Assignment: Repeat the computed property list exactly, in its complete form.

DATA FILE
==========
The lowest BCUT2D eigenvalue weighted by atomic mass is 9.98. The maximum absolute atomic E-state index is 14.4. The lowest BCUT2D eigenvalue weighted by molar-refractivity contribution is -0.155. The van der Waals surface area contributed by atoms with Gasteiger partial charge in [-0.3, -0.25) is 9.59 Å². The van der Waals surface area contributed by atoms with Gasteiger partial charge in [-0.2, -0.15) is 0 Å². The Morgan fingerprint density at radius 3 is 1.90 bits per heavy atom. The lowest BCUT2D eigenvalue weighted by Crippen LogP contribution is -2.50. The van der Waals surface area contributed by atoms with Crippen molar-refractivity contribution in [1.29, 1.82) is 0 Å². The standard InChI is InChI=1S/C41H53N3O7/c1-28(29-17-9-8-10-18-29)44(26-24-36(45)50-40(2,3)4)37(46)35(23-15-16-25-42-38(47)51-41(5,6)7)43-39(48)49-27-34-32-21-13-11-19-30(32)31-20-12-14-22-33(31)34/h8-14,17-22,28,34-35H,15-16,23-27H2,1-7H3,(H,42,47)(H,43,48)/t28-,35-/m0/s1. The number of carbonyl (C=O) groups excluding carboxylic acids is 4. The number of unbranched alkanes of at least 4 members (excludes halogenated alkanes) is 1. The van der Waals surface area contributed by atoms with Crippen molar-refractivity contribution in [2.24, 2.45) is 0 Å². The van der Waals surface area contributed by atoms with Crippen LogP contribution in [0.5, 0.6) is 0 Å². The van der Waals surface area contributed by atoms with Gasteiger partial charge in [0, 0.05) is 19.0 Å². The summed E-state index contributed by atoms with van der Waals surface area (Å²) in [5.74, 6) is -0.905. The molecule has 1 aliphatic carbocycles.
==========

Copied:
The lowest BCUT2D eigenvalue weighted by atomic mass is 9.98. The maximum absolute atomic E-state index is 14.4. The lowest BCUT2D eigenvalue weighted by molar-refractivity contribution is -0.155. The van der Waals surface area contributed by atoms with Gasteiger partial charge in [-0.3, -0.25) is 9.59 Å². The van der Waals surface area contributed by atoms with Gasteiger partial charge in [-0.2, -0.15) is 0 Å². The Morgan fingerprint density at radius 3 is 1.90 bits per heavy atom. The lowest BCUT2D eigenvalue weighted by Crippen LogP contribution is -2.50. The van der Waals surface area contributed by atoms with Crippen molar-refractivity contribution in [1.29, 1.82) is 0 Å². The standard InChI is InChI=1S/C41H53N3O7/c1-28(29-17-9-8-10-18-29)44(26-24-36(45)50-40(2,3)4)37(46)35(23-15-16-25-42-38(47)51-41(5,6)7)43-39(48)49-27-34-32-21-13-11-19-30(32)31-20-12-14-22-33(31)34/h8-14,17-22,28,34-35H,15-16,23-27H2,1-7H3,(H,42,47)(H,43,48)/t28-,35-/m0/s1. The number of carbonyl (C=O) groups excluding carboxylic acids is 4. The number of unbranched alkanes of at least 4 members (excludes halogenated alkanes) is 1. The van der Waals surface area contributed by atoms with Crippen molar-refractivity contribution in [2.24, 2.45) is 0 Å². The van der Waals surface area contributed by atoms with Crippen LogP contribution in [0.5, 0.6) is 0 Å². The van der Waals surface area contributed by atoms with Gasteiger partial charge in [0, 0.05) is 19.0 Å². The summed E-state index contributed by atoms with van der Waals surface area (Å²) in [5.74, 6) is -0.905. The molecule has 1 aliphatic carbocycles.